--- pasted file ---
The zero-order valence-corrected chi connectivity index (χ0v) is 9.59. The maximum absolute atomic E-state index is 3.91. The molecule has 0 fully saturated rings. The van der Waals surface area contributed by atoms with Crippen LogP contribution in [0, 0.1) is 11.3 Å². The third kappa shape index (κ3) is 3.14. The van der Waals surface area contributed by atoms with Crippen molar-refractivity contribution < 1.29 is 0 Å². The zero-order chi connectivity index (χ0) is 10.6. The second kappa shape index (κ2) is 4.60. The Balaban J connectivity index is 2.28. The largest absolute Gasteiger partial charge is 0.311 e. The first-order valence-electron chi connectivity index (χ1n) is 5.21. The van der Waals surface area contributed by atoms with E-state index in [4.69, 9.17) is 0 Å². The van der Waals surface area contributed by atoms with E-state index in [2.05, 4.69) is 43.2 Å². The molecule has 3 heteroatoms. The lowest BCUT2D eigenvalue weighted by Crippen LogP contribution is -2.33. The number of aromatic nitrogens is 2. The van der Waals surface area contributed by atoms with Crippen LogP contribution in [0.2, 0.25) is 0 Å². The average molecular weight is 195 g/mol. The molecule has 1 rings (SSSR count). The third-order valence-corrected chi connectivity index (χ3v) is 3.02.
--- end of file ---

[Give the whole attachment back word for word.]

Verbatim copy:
The zero-order valence-corrected chi connectivity index (χ0v) is 9.59. The maximum absolute atomic E-state index is 3.91. The molecule has 0 fully saturated rings. The van der Waals surface area contributed by atoms with Crippen LogP contribution in [0, 0.1) is 11.3 Å². The third kappa shape index (κ3) is 3.14. The van der Waals surface area contributed by atoms with Crippen molar-refractivity contribution < 1.29 is 0 Å². The zero-order chi connectivity index (χ0) is 10.6. The second kappa shape index (κ2) is 4.60. The Balaban J connectivity index is 2.28. The largest absolute Gasteiger partial charge is 0.311 e. The first-order valence-electron chi connectivity index (χ1n) is 5.21. The van der Waals surface area contributed by atoms with E-state index in [4.69, 9.17) is 0 Å². The van der Waals surface area contributed by atoms with E-state index in [2.05, 4.69) is 43.2 Å². The molecule has 3 heteroatoms. The lowest BCUT2D eigenvalue weighted by Crippen LogP contribution is -2.33. The number of aromatic nitrogens is 2. The van der Waals surface area contributed by atoms with Crippen LogP contribution in [0.2, 0.25) is 0 Å². The average molecular weight is 195 g/mol. The molecule has 1 rings (SSSR count). The third-order valence-corrected chi connectivity index (χ3v) is 3.02.